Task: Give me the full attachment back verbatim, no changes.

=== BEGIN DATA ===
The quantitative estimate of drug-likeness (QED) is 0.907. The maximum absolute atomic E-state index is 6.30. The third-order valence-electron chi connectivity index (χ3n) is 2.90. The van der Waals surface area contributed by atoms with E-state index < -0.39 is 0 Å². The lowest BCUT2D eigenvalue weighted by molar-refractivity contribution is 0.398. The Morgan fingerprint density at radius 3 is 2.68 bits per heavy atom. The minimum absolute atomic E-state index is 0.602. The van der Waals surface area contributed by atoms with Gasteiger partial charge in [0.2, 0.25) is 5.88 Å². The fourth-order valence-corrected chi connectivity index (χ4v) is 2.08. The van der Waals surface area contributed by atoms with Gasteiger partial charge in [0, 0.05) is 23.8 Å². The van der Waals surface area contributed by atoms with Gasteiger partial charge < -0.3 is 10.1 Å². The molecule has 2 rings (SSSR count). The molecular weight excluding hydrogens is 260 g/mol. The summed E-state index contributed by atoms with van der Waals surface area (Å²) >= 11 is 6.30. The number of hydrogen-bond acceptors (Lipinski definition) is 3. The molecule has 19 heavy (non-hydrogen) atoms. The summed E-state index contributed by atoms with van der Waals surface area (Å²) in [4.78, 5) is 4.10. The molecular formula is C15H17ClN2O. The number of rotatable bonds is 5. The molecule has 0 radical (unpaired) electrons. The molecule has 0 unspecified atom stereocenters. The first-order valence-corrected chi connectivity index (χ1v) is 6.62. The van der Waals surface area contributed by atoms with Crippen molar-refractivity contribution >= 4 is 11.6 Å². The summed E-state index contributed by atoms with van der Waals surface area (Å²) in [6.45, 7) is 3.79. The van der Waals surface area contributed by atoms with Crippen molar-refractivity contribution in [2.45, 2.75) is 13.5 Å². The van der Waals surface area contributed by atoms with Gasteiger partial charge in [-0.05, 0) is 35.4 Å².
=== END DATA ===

The quantitative estimate of drug-likeness (QED) is 0.907. The maximum absolute atomic E-state index is 6.30. The third-order valence-electron chi connectivity index (χ3n) is 2.90. The van der Waals surface area contributed by atoms with E-state index < -0.39 is 0 Å². The lowest BCUT2D eigenvalue weighted by molar-refractivity contribution is 0.398. The Morgan fingerprint density at radius 3 is 2.68 bits per heavy atom. The minimum absolute atomic E-state index is 0.602. The van der Waals surface area contributed by atoms with Gasteiger partial charge in [0.2, 0.25) is 5.88 Å². The fourth-order valence-corrected chi connectivity index (χ4v) is 2.08. The van der Waals surface area contributed by atoms with Gasteiger partial charge in [0, 0.05) is 23.8 Å². The van der Waals surface area contributed by atoms with Gasteiger partial charge < -0.3 is 10.1 Å². The molecule has 2 rings (SSSR count). The molecular weight excluding hydrogens is 260 g/mol. The summed E-state index contributed by atoms with van der Waals surface area (Å²) >= 11 is 6.30. The number of hydrogen-bond acceptors (Lipinski definition) is 3. The molecule has 19 heavy (non-hydrogen) atoms. The summed E-state index contributed by atoms with van der Waals surface area (Å²) in [4.78, 5) is 4.10. The molecular formula is C15H17ClN2O. The number of rotatable bonds is 5. The molecule has 0 radical (unpaired) electrons. The molecule has 0 unspecified atom stereocenters. The first-order valence-corrected chi connectivity index (χ1v) is 6.62. The van der Waals surface area contributed by atoms with Crippen molar-refractivity contribution >= 4 is 11.6 Å². The summed E-state index contributed by atoms with van der Waals surface area (Å²) in [6.45, 7) is 3.79. The van der Waals surface area contributed by atoms with Crippen molar-refractivity contribution in [2.45, 2.75) is 13.5 Å². The van der Waals surface area contributed by atoms with Gasteiger partial charge in [-0.05, 0) is 35.4 Å².